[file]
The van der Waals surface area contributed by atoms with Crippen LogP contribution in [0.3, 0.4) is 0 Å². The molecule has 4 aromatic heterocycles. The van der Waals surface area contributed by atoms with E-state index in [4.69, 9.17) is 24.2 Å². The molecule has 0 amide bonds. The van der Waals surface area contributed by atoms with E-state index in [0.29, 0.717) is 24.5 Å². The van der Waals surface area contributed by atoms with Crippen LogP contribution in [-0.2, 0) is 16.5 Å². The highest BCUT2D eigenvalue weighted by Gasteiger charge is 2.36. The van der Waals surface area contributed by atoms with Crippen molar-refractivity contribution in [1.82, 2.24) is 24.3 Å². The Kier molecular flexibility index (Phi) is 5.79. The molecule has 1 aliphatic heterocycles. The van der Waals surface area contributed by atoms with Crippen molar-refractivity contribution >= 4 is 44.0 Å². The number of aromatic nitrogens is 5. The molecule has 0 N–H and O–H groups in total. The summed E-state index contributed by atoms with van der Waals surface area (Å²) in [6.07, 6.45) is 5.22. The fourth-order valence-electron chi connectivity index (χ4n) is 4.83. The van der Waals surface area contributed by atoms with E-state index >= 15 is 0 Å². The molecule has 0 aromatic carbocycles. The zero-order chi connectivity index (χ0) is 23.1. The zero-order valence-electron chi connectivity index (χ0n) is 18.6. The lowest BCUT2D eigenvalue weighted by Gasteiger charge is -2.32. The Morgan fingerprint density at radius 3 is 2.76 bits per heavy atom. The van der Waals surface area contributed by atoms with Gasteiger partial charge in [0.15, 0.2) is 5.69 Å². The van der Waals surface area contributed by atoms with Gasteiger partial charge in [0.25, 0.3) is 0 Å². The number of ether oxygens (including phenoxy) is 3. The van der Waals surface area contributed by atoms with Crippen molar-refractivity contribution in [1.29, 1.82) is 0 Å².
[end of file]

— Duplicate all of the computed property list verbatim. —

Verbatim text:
The van der Waals surface area contributed by atoms with Crippen LogP contribution in [0.3, 0.4) is 0 Å². The molecule has 4 aromatic heterocycles. The van der Waals surface area contributed by atoms with E-state index in [4.69, 9.17) is 24.2 Å². The molecule has 0 amide bonds. The van der Waals surface area contributed by atoms with E-state index in [0.29, 0.717) is 24.5 Å². The van der Waals surface area contributed by atoms with Crippen LogP contribution in [-0.2, 0) is 16.5 Å². The highest BCUT2D eigenvalue weighted by Gasteiger charge is 2.36. The van der Waals surface area contributed by atoms with Crippen molar-refractivity contribution in [1.82, 2.24) is 24.3 Å². The Kier molecular flexibility index (Phi) is 5.79. The molecule has 1 aliphatic heterocycles. The van der Waals surface area contributed by atoms with Crippen molar-refractivity contribution >= 4 is 44.0 Å². The number of aromatic nitrogens is 5. The molecule has 0 N–H and O–H groups in total. The summed E-state index contributed by atoms with van der Waals surface area (Å²) in [6.07, 6.45) is 5.22. The fourth-order valence-electron chi connectivity index (χ4n) is 4.83. The van der Waals surface area contributed by atoms with E-state index >= 15 is 0 Å². The molecule has 0 aromatic carbocycles. The zero-order chi connectivity index (χ0) is 23.1. The zero-order valence-electron chi connectivity index (χ0n) is 18.6. The lowest BCUT2D eigenvalue weighted by Gasteiger charge is -2.32. The Morgan fingerprint density at radius 3 is 2.76 bits per heavy atom. The van der Waals surface area contributed by atoms with Gasteiger partial charge in [0.15, 0.2) is 5.69 Å². The van der Waals surface area contributed by atoms with Gasteiger partial charge in [0.25, 0.3) is 0 Å². The number of ether oxygens (including phenoxy) is 3. The van der Waals surface area contributed by atoms with Crippen molar-refractivity contribution in [1.29, 1.82) is 0 Å².